WASHINGTON — A US law banning the selling of so-called "light" or "mild" cigarettes took effect Tuesday, but some anti-tobacco groups say the makers are sidestepping the rules by using color-coding packaging.
The measure signed into law a year ago by President Barack Obama regulates tobacco for the first time and prohibits, starting Tuesday, packaging using the terms "light," "mild," or "low" -- which could lead smokers into believing they are not as harmful.
But regulators and tobacco firms are still battling over how the new measure will be implemented.
Some say that color-coding packs and switching to terms such as "gold" and "silver" instead of "light" and "ultra-light" are efforts to continue misleading consumers.
"With a wink and a nod, the tobacco industry has found new ways to continue their deceptive marketing practices to circumvent the new regulations," said Charles Connor, president of the American Lung Association.
"For example, they must drop the word 'light' in their packaging, but have already made it clear to their customers that if they want lights, they just need to look for a package in a specific color, such as gold.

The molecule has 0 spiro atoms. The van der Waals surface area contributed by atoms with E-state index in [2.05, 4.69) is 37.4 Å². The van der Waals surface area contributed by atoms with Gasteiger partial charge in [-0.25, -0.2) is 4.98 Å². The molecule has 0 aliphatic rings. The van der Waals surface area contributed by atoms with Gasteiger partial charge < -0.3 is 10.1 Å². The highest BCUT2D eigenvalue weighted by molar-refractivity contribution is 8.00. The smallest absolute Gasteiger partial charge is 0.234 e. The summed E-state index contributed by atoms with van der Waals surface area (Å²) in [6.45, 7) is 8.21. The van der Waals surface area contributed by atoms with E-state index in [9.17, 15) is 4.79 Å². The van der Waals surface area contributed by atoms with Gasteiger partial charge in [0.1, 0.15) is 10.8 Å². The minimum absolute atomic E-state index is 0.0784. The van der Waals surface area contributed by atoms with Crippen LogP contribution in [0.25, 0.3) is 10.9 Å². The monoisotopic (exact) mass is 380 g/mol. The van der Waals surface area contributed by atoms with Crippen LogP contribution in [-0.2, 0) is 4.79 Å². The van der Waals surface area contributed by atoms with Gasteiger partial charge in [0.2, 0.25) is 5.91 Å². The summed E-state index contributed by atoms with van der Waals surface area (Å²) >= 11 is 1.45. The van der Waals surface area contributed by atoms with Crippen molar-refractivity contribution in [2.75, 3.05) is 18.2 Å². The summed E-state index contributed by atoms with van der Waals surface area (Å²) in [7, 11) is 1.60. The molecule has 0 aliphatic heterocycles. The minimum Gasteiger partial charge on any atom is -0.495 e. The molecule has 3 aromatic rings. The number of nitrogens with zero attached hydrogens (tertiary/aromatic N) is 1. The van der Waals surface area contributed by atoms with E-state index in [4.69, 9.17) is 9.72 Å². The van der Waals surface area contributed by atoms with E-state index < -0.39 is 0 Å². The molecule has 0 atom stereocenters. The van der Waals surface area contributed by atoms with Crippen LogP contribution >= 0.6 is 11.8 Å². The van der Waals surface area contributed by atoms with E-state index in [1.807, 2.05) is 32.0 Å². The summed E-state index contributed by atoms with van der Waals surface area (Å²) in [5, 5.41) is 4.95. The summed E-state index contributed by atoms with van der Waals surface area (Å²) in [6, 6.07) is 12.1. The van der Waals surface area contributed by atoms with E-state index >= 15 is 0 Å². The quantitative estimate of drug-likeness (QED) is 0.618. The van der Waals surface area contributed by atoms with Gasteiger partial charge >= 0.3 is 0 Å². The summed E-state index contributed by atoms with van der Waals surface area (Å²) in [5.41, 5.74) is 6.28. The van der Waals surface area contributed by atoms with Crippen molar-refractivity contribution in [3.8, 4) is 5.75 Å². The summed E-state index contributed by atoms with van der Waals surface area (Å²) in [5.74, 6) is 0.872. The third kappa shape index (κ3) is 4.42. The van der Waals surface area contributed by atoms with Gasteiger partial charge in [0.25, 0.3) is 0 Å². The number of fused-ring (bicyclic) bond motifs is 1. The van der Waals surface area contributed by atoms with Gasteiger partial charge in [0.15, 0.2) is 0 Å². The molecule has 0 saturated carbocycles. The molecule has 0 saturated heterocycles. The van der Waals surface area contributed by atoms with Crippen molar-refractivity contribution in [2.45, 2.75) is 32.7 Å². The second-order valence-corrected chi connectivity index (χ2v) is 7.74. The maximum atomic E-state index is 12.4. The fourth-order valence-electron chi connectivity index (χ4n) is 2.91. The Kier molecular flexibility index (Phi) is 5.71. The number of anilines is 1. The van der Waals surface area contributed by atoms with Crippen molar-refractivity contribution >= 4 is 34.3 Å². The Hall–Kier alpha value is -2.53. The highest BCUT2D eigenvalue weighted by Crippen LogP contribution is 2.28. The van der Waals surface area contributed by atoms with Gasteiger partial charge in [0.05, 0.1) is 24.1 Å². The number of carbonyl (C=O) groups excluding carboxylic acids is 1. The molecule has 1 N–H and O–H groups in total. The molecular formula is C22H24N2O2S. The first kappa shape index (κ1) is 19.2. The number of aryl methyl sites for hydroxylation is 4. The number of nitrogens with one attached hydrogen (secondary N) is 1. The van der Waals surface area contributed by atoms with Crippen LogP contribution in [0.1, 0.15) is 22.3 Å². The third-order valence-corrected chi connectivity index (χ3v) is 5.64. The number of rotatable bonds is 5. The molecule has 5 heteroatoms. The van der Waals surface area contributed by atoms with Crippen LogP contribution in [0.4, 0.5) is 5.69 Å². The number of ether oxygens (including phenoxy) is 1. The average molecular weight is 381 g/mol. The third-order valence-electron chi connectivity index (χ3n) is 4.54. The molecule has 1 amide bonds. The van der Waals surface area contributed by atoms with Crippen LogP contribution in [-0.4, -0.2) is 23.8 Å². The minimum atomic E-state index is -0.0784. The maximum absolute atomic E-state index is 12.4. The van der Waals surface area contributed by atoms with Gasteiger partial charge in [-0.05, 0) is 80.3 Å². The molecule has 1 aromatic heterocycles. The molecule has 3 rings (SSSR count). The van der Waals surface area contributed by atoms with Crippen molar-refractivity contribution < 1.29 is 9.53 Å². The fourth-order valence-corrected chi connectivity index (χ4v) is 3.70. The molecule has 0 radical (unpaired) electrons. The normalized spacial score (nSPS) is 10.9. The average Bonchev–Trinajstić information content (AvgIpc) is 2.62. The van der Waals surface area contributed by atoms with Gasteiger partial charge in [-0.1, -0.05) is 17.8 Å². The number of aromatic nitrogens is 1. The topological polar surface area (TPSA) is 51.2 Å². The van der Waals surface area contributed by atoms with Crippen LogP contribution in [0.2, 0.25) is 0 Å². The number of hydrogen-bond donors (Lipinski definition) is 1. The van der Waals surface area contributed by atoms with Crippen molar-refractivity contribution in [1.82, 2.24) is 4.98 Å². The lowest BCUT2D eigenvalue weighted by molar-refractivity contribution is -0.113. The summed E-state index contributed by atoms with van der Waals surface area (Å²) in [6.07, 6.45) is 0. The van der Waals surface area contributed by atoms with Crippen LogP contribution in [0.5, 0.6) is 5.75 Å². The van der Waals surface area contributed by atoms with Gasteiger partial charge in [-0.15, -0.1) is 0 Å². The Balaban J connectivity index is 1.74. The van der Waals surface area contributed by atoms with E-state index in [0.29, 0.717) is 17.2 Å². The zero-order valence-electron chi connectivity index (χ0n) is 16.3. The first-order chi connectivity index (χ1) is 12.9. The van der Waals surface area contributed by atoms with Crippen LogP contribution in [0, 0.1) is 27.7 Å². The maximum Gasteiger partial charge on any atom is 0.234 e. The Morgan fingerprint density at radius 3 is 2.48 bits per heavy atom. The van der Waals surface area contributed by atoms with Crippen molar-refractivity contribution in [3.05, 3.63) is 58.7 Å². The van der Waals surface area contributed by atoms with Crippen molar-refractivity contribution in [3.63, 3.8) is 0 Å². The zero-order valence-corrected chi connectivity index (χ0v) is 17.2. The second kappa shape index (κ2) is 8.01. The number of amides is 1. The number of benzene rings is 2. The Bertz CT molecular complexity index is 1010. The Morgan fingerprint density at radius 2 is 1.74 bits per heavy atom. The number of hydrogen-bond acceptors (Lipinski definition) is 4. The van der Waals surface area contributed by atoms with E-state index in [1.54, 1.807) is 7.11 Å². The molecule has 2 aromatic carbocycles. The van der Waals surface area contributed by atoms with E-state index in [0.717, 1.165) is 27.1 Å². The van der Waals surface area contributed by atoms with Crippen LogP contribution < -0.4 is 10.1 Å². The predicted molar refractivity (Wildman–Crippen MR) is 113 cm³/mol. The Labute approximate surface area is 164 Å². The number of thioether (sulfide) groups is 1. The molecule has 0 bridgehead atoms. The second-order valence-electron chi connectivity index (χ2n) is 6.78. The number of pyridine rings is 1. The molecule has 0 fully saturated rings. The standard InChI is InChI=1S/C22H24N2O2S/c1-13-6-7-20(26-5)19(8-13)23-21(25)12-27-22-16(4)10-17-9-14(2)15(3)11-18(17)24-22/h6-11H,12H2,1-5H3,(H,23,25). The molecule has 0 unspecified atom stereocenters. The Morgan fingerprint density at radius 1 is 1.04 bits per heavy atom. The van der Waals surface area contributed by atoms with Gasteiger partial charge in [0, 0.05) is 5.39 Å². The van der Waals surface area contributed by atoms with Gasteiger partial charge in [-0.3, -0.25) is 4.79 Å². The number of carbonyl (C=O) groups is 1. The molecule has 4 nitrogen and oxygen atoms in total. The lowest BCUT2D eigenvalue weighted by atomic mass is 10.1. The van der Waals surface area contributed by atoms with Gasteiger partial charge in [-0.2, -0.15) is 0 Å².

The FDA sent a letter last week to Philip Morris USA questioning the terms included in Marlboro Lights packs before the ban.
The packaging says, "Your Marlboro Lights pack is changing. But your cigarette stays the same. In the future, ask for 'Marlboro in the gold pack.'"
The FDA asked for documentation from the cigarette maker to determine if it was deliberately circumventing the law.
"We applaud the FDA's action," said Matthew Myers of the Campaign for Tobacco-Free Kids.
"We call on Philip Morris to go beyond the actions called for by the FDA and immediately stop" using these materials, Myers said.
"Any activity that misleads consumers into believing that certain cigarettes are safer and discourages smokers from quitting is harmful to public health."
Other new anti-smoking restrictions also came into effect Tuesday. The new rules will bar tobacco company sponsorship of athletic, musical or cultural events, restrict distribution of free samples and prohibit sales of cigarettes or smokeless tobacco to people younger than 18.
"As we complete our first year executing this important new responsibility, FDA has much to be proud of and much yet to do to improve public health through effective tobacco regulation," said FDA Commissioner Margaret Hamburg.
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